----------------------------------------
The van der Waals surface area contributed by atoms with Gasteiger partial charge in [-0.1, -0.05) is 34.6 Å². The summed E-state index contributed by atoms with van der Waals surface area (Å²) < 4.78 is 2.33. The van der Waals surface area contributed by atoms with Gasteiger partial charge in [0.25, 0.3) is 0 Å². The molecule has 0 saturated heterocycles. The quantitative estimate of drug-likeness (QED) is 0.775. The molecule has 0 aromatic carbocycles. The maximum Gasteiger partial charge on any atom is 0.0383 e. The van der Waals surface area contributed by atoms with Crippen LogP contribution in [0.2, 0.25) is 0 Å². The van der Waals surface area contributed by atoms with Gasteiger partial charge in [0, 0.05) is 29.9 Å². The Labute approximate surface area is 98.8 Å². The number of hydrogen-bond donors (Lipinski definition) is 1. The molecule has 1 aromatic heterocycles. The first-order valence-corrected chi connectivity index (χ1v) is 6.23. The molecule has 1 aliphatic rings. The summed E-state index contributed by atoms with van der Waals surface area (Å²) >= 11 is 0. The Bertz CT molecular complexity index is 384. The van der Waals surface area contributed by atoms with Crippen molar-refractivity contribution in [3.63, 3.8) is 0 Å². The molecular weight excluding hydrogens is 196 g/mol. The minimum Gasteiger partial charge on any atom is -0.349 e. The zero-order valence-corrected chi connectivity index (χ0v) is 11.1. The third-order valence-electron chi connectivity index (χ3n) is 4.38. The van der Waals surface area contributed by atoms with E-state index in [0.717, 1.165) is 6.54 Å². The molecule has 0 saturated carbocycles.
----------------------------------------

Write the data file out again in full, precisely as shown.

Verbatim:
The van der Waals surface area contributed by atoms with Gasteiger partial charge in [-0.1, -0.05) is 34.6 Å². The summed E-state index contributed by atoms with van der Waals surface area (Å²) < 4.78 is 2.33. The van der Waals surface area contributed by atoms with Gasteiger partial charge in [0.25, 0.3) is 0 Å². The molecule has 0 saturated heterocycles. The quantitative estimate of drug-likeness (QED) is 0.775. The molecule has 0 aromatic carbocycles. The maximum Gasteiger partial charge on any atom is 0.0383 e. The van der Waals surface area contributed by atoms with Crippen LogP contribution in [0.2, 0.25) is 0 Å². The van der Waals surface area contributed by atoms with Gasteiger partial charge in [0, 0.05) is 29.9 Å². The Labute approximate surface area is 98.8 Å². The number of hydrogen-bond donors (Lipinski definition) is 1. The molecule has 1 aromatic heterocycles. The first-order valence-corrected chi connectivity index (χ1v) is 6.23. The molecule has 1 aliphatic rings. The summed E-state index contributed by atoms with van der Waals surface area (Å²) >= 11 is 0. The Bertz CT molecular complexity index is 384. The van der Waals surface area contributed by atoms with Crippen molar-refractivity contribution in [3.63, 3.8) is 0 Å². The molecular weight excluding hydrogens is 196 g/mol. The minimum Gasteiger partial charge on any atom is -0.349 e. The zero-order valence-corrected chi connectivity index (χ0v) is 11.1. The third-order valence-electron chi connectivity index (χ3n) is 4.38. The van der Waals surface area contributed by atoms with E-state index in [0.717, 1.165) is 6.54 Å². The molecule has 0 saturated carbocycles.